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The Un-American Dream: Of Prosperity and Imminent Depression

The American Success Story - the story of a self-made white man, with his symbolic house surrounded with white picket fences, and a doting housewife (because the house functioned perfunctorily well with one breadwinner), an emblem of economic prosperity, and self-reliance. Over the years, The American Dream has evolved through several definitions, and it means different things to different people, but one aspect of it remains concrete - the ability to make something of yourself, through perseverance and hard work.

Coined by James Truslow Adams, it was initially described as "that dream of a land in which life should be better and richer and fuller for everyone, with opportunity for each according to ability or achievement."

Although inspirational, this definition lacked clarity, and thus originated the next definition of the American Dream, one that explicitly focused on breaking down the notion of richness in the American Dream. Richness did not simply refer to material gain, and thus John Adams differentiated the American Dream from the dreams of prosperity, by declaring that:

“(The American Dream is) not a dream of motor cars and high wages merely, but a dream of social order in which each man and each woman shall be able to attain to the fullest stature of which they are innately capable, and be recognized by others for what they are, regardless of the fortuitous circumstances of birth or position.”

America has (and is still) widely recognised as the land of opportunities, the land where you can make a name for yourself, and live the life you have grown up desiring. But, is the American Dream really a dream worth holding on to, or is it just a thinly veiled nightmare?

The Rise, The Fall, and The In-Between

Although the connotations of an American Dream now endorse amassing great wealth and being at the pinnacle of social mobility, its initial intention was rooted in democracy and equality for all, especially the immigrants. It was regarded as a symbol of hope, despite being just a pipe dream. But, somewhere along the way, its essence dissipated and got lost in translation.

Today, the American Dream is often considered as an attempt to uplift the immigrants and is a representation of their archetypal holy grail paved with gold, but it was actually a response to the pervasive growth of industrialisation, in 1931. With the rapid development of technology, came a global change that revolutionised the economy. Through streamlined manufacturing of goods, the industrial revolution improved the quality and standard of life for the common man. Before this, the comforts and luxuries of life were a distant reality for the average person, reserved only for the aristocratic rich. This was also the time when America experienced a huge inflow of immigrants, who entered the country with nothing apart from the ambition to be something, to climb up the economic ladder and live a life of dignity. Every individual desired to emulate the rags to riches version of the American Dream, but little did they know that the notion of equality does not extend to those who do not meet the required standards of American-ness.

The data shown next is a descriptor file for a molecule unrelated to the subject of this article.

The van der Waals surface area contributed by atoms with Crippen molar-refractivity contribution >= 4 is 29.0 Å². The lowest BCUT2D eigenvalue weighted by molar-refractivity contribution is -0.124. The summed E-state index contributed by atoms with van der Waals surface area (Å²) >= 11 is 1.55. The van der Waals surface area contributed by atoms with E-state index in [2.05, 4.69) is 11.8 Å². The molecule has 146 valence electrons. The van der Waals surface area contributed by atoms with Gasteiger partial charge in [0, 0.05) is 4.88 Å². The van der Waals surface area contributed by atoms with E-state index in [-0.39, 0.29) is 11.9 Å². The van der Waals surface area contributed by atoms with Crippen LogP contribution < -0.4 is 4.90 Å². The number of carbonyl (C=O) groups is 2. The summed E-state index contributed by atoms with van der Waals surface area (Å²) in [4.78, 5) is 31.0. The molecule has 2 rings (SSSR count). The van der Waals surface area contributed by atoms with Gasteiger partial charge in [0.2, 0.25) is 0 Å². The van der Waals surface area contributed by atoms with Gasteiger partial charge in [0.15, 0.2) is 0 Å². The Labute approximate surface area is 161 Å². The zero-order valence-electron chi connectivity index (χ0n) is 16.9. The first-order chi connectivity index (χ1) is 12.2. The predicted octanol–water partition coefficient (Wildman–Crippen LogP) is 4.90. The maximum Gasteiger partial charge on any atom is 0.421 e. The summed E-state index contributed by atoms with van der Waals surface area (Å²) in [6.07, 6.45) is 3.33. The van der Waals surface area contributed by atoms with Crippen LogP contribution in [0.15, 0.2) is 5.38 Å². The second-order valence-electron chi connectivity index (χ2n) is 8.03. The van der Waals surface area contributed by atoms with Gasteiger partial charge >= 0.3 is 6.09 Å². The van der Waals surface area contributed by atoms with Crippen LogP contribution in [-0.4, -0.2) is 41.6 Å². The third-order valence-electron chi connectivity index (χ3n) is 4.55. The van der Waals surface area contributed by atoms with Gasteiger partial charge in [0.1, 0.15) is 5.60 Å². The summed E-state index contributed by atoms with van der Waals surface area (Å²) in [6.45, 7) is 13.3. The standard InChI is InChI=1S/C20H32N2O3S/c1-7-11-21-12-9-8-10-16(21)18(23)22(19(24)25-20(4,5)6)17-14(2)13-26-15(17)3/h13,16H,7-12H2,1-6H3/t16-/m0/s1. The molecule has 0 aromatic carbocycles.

The American Dream appeared to be the perfect antidote to the perils of a radical class consciousness. It promised a shared vision to all American workers and bosses, rich and poor alike. Dissatisfaction with one's position would motivate employees to change their positions within the system rather than attempting to change the system itself. Unionising for a better future was overpowered by the selfish pursuit of the individual self. The struggle to get ahead caused fragmentation amongst workers and prevented a collective class consciousness, and thus began the downfall of the dream.

Disillusionment of the American Dream

“John Steinbeck once said that socialism never took root in America because the poor see themselves not as an exploited proletariat but as temporarily embarrassed millionaires.”

― Ronald Wright, A Short History of Progress